EL SEGUNDO, Calif. -- The Lakers host the San Antonio Spurs on Wednesday after coming off their worst loss in history to the silver and black, a 34-point drubbing, last week. After combining with the Spurs to win nine of the NBA's 12 championships earned from 1999-2010, the Lakers have now lost their last six games against San Antonio, dating back to last season’s sweep in the first round of the playoffs.
“It’s weird,” Pau Gasol said Monday of the shift in the balance of power in the rivalry. “I’m sure it feels weird to them as well to see the team that we have out there and where we’re at in recent years, it’s very different. So, it’s a different scenario for sure and we’re not at the top end of the stick right now. But better times will come.”
Gasol shared the same optimism for Kobe Bryant's future.
Bryant was ruled out for the rest of the season last week because of a fracture in his left knee.
“He feels very confident that he’s going to be back at the best level that he’s ever been,” said Gasol. “So, you got to go with what he says.”
Gasol admitted that there will be speculation about just how effective Bryant can be going forward, considering he has already missed so much time and he will turn 36 years old in August.
“There’s always that question mark,” Gasol said. “I think it’s a fair doubt. But he’s the one that has to do the work and prove it and then we’ll all see.”
Gasol said it was understandable that Bryant put the screws to Lakers management last week in expecting a quick turnaround.
“His ideal scenario is not being on a team that (says), ‘OK, let’s see what happens. Let’s be patient. Let’s rebuild and let’s get a couple of young players and go from there,’” said Gasol, who will become a free agent this summer. “That doesn’t bring you championships. That doesn’t make you win -- in the short term at least, which is what him and I am very focused on. He is tied in the next two years here with a great position, great contract. I’m free. So we’re in a different position and I’ll evaluate my options when I have them.”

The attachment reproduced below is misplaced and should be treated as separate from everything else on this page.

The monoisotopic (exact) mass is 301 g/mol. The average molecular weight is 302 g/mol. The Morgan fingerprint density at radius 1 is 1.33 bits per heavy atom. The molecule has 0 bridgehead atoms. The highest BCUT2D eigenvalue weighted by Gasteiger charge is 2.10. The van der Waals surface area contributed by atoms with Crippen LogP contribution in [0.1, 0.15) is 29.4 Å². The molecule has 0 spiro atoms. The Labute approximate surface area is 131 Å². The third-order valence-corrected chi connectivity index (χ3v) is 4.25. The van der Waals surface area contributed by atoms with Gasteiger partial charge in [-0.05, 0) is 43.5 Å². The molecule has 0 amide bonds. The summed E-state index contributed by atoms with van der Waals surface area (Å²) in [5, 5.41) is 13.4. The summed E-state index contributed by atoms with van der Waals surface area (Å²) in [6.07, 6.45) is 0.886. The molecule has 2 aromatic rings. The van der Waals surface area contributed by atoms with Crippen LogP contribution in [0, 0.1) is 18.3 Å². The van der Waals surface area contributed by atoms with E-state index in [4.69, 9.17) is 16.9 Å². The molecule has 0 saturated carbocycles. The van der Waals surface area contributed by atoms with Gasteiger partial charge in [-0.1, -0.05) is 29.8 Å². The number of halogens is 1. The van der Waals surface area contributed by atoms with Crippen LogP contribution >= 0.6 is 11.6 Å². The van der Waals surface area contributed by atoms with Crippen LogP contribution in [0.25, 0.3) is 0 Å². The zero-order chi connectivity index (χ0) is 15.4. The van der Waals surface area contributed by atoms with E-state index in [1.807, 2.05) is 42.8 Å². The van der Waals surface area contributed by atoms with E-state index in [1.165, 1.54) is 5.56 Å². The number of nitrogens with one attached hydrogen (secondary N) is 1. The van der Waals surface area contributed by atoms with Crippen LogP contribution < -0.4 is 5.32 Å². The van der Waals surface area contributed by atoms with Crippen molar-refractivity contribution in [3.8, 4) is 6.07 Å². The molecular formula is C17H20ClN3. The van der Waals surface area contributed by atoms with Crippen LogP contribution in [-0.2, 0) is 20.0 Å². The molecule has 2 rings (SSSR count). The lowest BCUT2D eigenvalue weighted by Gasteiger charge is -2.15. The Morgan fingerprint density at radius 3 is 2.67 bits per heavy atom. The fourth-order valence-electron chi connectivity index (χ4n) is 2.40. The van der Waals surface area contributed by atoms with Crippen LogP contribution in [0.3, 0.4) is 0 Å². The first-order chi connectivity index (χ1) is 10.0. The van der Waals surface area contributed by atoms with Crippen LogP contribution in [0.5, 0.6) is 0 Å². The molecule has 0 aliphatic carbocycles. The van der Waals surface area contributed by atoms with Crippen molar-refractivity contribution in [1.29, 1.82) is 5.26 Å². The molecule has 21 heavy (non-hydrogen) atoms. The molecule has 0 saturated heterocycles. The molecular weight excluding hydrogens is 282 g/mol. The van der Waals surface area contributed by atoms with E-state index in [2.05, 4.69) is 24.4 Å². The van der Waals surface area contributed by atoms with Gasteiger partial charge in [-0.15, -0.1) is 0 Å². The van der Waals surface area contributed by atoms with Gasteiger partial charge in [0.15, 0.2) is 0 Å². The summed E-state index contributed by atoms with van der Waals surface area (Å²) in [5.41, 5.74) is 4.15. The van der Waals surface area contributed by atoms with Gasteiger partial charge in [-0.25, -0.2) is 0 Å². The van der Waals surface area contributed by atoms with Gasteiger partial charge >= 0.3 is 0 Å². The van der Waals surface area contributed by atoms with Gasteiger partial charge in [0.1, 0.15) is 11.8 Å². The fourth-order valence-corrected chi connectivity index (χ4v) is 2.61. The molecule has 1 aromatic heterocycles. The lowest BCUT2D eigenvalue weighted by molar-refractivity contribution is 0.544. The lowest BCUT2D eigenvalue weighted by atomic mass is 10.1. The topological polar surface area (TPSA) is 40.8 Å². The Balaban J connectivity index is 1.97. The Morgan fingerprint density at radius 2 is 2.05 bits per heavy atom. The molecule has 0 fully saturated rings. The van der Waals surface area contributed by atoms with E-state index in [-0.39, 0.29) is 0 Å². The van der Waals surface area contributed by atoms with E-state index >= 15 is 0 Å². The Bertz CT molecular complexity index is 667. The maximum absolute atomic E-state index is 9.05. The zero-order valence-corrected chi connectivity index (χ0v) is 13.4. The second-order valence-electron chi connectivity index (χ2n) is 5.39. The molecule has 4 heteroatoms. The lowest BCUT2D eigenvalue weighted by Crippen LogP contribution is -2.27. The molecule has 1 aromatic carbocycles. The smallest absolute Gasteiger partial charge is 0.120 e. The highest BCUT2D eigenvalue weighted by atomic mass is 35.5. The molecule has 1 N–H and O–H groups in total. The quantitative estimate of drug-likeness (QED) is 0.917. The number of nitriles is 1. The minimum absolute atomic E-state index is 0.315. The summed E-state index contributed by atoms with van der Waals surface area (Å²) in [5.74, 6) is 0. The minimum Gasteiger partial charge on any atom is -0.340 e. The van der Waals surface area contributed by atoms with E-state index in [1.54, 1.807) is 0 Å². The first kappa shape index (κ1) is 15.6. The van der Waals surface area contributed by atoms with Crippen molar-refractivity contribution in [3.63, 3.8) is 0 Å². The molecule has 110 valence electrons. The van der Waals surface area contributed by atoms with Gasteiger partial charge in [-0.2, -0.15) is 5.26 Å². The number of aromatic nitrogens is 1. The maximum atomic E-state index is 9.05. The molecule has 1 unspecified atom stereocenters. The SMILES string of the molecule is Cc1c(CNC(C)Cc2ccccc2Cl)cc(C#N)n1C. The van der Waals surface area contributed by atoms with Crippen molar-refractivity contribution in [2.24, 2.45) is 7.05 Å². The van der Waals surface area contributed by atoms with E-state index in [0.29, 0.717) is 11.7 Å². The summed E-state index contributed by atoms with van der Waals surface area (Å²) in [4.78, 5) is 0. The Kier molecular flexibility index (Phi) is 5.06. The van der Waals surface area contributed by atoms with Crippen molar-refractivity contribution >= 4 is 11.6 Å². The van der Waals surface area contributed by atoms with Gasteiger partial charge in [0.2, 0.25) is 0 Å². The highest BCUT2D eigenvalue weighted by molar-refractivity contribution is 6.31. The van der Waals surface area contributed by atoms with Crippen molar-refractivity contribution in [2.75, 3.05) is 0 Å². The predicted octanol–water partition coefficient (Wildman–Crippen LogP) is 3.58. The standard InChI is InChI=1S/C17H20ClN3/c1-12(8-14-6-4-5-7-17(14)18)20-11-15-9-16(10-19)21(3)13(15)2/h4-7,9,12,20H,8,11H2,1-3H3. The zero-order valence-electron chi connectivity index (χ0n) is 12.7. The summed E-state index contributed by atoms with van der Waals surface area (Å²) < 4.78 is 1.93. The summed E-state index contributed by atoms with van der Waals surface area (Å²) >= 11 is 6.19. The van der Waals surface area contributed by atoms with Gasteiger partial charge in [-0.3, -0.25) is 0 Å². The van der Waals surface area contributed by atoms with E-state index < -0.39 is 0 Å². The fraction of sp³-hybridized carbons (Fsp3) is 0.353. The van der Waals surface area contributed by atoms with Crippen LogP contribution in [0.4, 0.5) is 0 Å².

Nick Young, who grew up in L.A. idolizing Bryant, who is seven years his senior, did not expect Bryant to play in only six games this season following his torn Achilles.
"Honestly, I thought he was going to come back strong," Young said. "Especially, he had all the media and the rain and thunder and all that. Nobody seen Kobe getting hurt again. I know I didn’t. I know it was tough for him, it was tough for all of us to see that."
Count Lakers coach Mike D'Antoni as someone counting on a bigger contribution from Bryant in 2013-14.
"There’s a lot of things that happened that we were hoping would turn out different," D'Antoni said. "To make the playoffs we said we would have to have Kobe and (Steve) Nash to have pretty good years and it didn’t work out."
D'Antoni believes Bryant's comeback next season will work out, however.
'I think he’ll bounce back," D'Antoni said. "He’s 35 years old, he’s not old old. So, it’s a challenge for him, but there’s no reason that he won’t be back at a level that is really, really good in this league.
"He’ll find a way to be one of the best in the league."
Young wasn't quite as definitive in his faith in Bryant's chances.
"We’ll see how he comes back," Young said. "He probably needed this rest. He’s been playing 18 long years with no break, so it was time for him to get a little break."
Even though Bryant hasn't played since Dec. 17, he hasn't given the team a break from his sarcastic personality. Young said that Bryant is still making his presence felt, in his own way.
“He talks trash to me a lot,” Young said. “He says, ‘I don’t talk to players whose teams are under (.500 by) 20 games,’ and all that. But that’s Kobe being Kobe.”